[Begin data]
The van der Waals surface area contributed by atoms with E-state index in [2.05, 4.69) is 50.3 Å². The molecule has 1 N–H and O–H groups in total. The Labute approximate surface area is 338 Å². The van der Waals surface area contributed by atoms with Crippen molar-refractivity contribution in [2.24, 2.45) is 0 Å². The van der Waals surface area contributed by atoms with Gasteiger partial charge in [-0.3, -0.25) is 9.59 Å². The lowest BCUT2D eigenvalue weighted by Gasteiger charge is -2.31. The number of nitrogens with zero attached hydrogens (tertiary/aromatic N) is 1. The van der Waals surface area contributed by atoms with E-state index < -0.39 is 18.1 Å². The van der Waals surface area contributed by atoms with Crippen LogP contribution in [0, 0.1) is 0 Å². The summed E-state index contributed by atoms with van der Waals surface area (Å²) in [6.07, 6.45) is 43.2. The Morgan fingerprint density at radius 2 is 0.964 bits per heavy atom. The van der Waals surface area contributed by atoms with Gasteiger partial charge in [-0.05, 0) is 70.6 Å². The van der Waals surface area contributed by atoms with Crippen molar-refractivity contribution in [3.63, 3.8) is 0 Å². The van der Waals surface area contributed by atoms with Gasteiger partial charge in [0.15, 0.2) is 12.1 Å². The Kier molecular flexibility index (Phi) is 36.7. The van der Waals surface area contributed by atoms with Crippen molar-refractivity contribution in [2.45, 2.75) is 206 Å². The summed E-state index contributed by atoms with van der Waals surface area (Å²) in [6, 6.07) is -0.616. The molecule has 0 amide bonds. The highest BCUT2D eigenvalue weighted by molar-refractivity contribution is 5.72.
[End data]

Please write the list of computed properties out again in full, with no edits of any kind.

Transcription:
The van der Waals surface area contributed by atoms with E-state index in [2.05, 4.69) is 50.3 Å². The molecule has 1 N–H and O–H groups in total. The Labute approximate surface area is 338 Å². The van der Waals surface area contributed by atoms with Crippen molar-refractivity contribution in [2.24, 2.45) is 0 Å². The van der Waals surface area contributed by atoms with Gasteiger partial charge in [-0.3, -0.25) is 9.59 Å². The lowest BCUT2D eigenvalue weighted by Gasteiger charge is -2.31. The number of nitrogens with zero attached hydrogens (tertiary/aromatic N) is 1. The van der Waals surface area contributed by atoms with E-state index < -0.39 is 18.1 Å². The van der Waals surface area contributed by atoms with Crippen LogP contribution in [0, 0.1) is 0 Å². The summed E-state index contributed by atoms with van der Waals surface area (Å²) in [6.07, 6.45) is 43.2. The Morgan fingerprint density at radius 2 is 0.964 bits per heavy atom. The van der Waals surface area contributed by atoms with Gasteiger partial charge in [-0.05, 0) is 70.6 Å². The van der Waals surface area contributed by atoms with Crippen molar-refractivity contribution in [3.63, 3.8) is 0 Å². The van der Waals surface area contributed by atoms with Gasteiger partial charge in [0.15, 0.2) is 12.1 Å². The Kier molecular flexibility index (Phi) is 36.7. The van der Waals surface area contributed by atoms with Crippen molar-refractivity contribution in [2.45, 2.75) is 206 Å². The summed E-state index contributed by atoms with van der Waals surface area (Å²) in [6, 6.07) is -0.616. The molecule has 0 amide bonds. The highest BCUT2D eigenvalue weighted by molar-refractivity contribution is 5.72.